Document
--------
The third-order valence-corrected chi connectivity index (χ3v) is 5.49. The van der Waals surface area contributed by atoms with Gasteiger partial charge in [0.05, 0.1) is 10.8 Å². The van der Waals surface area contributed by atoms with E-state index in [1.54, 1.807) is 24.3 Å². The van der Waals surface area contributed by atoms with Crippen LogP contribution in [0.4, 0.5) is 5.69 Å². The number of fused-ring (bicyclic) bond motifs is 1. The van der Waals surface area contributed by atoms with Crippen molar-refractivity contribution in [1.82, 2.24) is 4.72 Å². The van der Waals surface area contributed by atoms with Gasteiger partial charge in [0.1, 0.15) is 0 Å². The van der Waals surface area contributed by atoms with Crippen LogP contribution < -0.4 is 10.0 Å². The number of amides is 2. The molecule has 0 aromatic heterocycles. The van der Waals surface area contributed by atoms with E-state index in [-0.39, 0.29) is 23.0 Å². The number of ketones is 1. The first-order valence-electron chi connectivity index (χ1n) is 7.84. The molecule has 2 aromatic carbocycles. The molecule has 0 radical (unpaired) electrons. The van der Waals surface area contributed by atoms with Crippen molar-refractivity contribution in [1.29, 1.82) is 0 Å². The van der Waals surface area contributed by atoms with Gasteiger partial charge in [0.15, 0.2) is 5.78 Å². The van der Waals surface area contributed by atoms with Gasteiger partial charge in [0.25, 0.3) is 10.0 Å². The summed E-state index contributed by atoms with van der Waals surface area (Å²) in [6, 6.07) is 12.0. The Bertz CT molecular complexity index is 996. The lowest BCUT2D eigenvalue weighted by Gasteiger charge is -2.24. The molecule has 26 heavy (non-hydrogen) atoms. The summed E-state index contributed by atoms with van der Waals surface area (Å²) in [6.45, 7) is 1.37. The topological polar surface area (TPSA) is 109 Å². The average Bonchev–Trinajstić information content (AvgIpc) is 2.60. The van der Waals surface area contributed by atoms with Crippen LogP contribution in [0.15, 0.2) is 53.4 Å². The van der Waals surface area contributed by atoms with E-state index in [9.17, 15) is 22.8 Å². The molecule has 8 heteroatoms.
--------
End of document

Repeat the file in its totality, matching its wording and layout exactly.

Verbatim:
The third-order valence-corrected chi connectivity index (χ3v) is 5.49. The van der Waals surface area contributed by atoms with Gasteiger partial charge in [0.05, 0.1) is 10.8 Å². The van der Waals surface area contributed by atoms with E-state index in [1.54, 1.807) is 24.3 Å². The van der Waals surface area contributed by atoms with Crippen LogP contribution in [0.4, 0.5) is 5.69 Å². The number of fused-ring (bicyclic) bond motifs is 1. The van der Waals surface area contributed by atoms with Crippen molar-refractivity contribution in [1.82, 2.24) is 4.72 Å². The van der Waals surface area contributed by atoms with Gasteiger partial charge in [0.1, 0.15) is 0 Å². The van der Waals surface area contributed by atoms with Crippen LogP contribution < -0.4 is 10.0 Å². The number of amides is 2. The molecule has 0 aromatic heterocycles. The van der Waals surface area contributed by atoms with E-state index in [-0.39, 0.29) is 23.0 Å². The number of ketones is 1. The first-order valence-electron chi connectivity index (χ1n) is 7.84. The molecule has 2 aromatic carbocycles. The molecule has 0 radical (unpaired) electrons. The van der Waals surface area contributed by atoms with Crippen molar-refractivity contribution in [1.29, 1.82) is 0 Å². The van der Waals surface area contributed by atoms with Gasteiger partial charge in [0.15, 0.2) is 5.78 Å². The van der Waals surface area contributed by atoms with Gasteiger partial charge in [0.25, 0.3) is 10.0 Å². The summed E-state index contributed by atoms with van der Waals surface area (Å²) in [6, 6.07) is 12.0. The Bertz CT molecular complexity index is 996. The lowest BCUT2D eigenvalue weighted by Gasteiger charge is -2.24. The molecule has 26 heavy (non-hydrogen) atoms. The summed E-state index contributed by atoms with van der Waals surface area (Å²) in [6.45, 7) is 1.37. The topological polar surface area (TPSA) is 109 Å². The average Bonchev–Trinajstić information content (AvgIpc) is 2.60. The van der Waals surface area contributed by atoms with Crippen LogP contribution in [0.15, 0.2) is 53.4 Å². The van der Waals surface area contributed by atoms with E-state index in [9.17, 15) is 22.8 Å². The molecule has 8 heteroatoms.